Another frustrating aspect is that we don’t know the main cause of sexual assaults on campus. Alcohol can be a factor, of course, but what about the “hook-up culture” that can make sex look expected? Do students raised in the digital age have more trouble with face-to-face relationships?

Sturm, the FAU victim advocate, believes that it has less to do with technology and more with educating students. For example: It’s a “misconception” that alcohol always is a factor in sexual assaults. “It’s not just at parties.” Young women can be taught to recognize “red flags” and take action. When someone comes to her, Sturm said, the priority is “building a rapport” that can give a victim courage to seek justice and to take responsibility if, say, excessive drinking on both sides was involved.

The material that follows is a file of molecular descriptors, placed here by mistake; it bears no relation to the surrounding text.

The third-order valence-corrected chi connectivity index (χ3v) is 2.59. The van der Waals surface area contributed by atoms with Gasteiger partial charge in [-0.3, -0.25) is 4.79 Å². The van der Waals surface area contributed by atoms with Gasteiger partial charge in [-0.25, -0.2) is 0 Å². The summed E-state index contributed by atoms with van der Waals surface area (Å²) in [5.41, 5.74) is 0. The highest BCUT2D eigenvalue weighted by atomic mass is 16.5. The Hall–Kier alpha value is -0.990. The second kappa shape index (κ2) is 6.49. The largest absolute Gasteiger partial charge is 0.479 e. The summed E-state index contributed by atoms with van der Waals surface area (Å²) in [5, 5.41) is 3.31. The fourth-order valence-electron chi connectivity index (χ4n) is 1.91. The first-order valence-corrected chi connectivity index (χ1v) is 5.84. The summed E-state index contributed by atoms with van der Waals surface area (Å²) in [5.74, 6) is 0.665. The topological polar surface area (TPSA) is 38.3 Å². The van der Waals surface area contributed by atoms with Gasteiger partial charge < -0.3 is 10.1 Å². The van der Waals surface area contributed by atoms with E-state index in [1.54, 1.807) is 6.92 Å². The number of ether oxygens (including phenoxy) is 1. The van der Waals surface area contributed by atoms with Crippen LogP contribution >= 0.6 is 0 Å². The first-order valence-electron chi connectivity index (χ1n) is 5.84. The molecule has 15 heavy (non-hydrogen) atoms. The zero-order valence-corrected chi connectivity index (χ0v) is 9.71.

Whatever the debate over the number of on-campus assaults, there is general agreement that it is an underreported crime. There also was agreement Wednesday on the need to educate students, in all ways. Participants spoke of creating more “ethical bystanders”—those who could help to head off an assault by doing something as simple as turning on a light in a dark room where a party is taking place.

Credit Frankel for getting all the right people, with differing opinions, in one room. Credit FAU, given its turnout and the statements from its representatives, for taking the issue seriously. The most frustrating thing is that we have to be talking about the issue at all.

Delray city charter change

It didn’t have nearly the immediate impact it might have had, but the Aug. 26 vote in Delray Beach changed the city’s charter in a way that could help future city commissions.